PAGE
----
A prime lens has a fixed focal length. The common ones are 24mm35mm50mm85mm. There are also some longer ones like 300mm and higher. Primes are usually sharper than a zoom due to less moving parts. Another advantage to a prime is the aperture. Where "professional" glass is normally a f/2.8, a prime can go wide open to f/1.8 or even lower f/1.4.

I personally own the Nikon 50mm f/1.8 which was my first full frame lens, I love it and it has a home in my camera bag at all times. I also just bought a Sony A7R and the only lens I have for it at the moment is a 50mm f/1.8 and it's pretty awesome too.

Read More

GoPro Hero 4 Night Time Lapse Test

This video was a test go the night-lapse feature on the GoPro Hero4 Silver Edition. As you can see in the video not everything came out good, but it was not to bad for the first attempt. I'll have another video out soon with the second attempt at getting the night-lapse feature to work.

GoPro Hero4 Silver Edition: Amazon - Rent

My new toy the Rode Podcaster USB Microphone

This video is to show off my new microphone, the Rode Podcaster USB Microphone. I will be using this to do videos while I am at home as well as voice over to some other videos I have in the works. I must say it is a ver nice microphone for the price and look forward to using it more in the future.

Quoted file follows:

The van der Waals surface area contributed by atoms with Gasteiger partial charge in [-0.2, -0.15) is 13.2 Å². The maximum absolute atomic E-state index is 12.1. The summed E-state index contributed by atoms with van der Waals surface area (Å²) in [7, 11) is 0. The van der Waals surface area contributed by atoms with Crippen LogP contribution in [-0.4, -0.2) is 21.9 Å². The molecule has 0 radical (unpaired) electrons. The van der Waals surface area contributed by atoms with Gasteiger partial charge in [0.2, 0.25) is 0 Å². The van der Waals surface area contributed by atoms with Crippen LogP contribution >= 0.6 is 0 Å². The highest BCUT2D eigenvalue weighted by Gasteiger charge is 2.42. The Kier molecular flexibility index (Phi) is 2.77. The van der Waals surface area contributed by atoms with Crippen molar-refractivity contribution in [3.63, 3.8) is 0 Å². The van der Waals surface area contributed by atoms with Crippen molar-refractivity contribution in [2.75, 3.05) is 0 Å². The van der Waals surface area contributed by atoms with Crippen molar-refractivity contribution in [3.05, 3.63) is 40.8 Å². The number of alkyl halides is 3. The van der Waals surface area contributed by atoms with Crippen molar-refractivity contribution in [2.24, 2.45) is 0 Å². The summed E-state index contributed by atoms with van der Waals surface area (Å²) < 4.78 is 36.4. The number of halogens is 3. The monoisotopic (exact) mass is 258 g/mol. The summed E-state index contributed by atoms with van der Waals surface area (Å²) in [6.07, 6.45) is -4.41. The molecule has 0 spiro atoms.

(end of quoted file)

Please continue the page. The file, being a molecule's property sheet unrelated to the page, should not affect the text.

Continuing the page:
See the links below to check out the items talked about in the video.

PSA1 Studio Arm: http://bap.pics/RodePSA1StudioArm
PSM1 Shock Mount: http://bap.pics/RodePSM1ShockMount
Podcaster USB Microphone: http://bap.pics/RodePodcasterMicrophone

Nikon D5200 Time-Lapse Test Decision

I just got my Nikon D5200 back from a friend that was borrowing it. I decided to take it out and shoot some time-lapse to see what the quality was like. I am trying to decide if I want to make this my time-lapse work horse to keep the shutter actuations down on my D800.

Take a look and let me know what you think. Thumbs Up to keep going with the D5200 or Thumbs Down to go with the D800. If you want to see a time-lapse from the D800 to compare let me know in the comments below.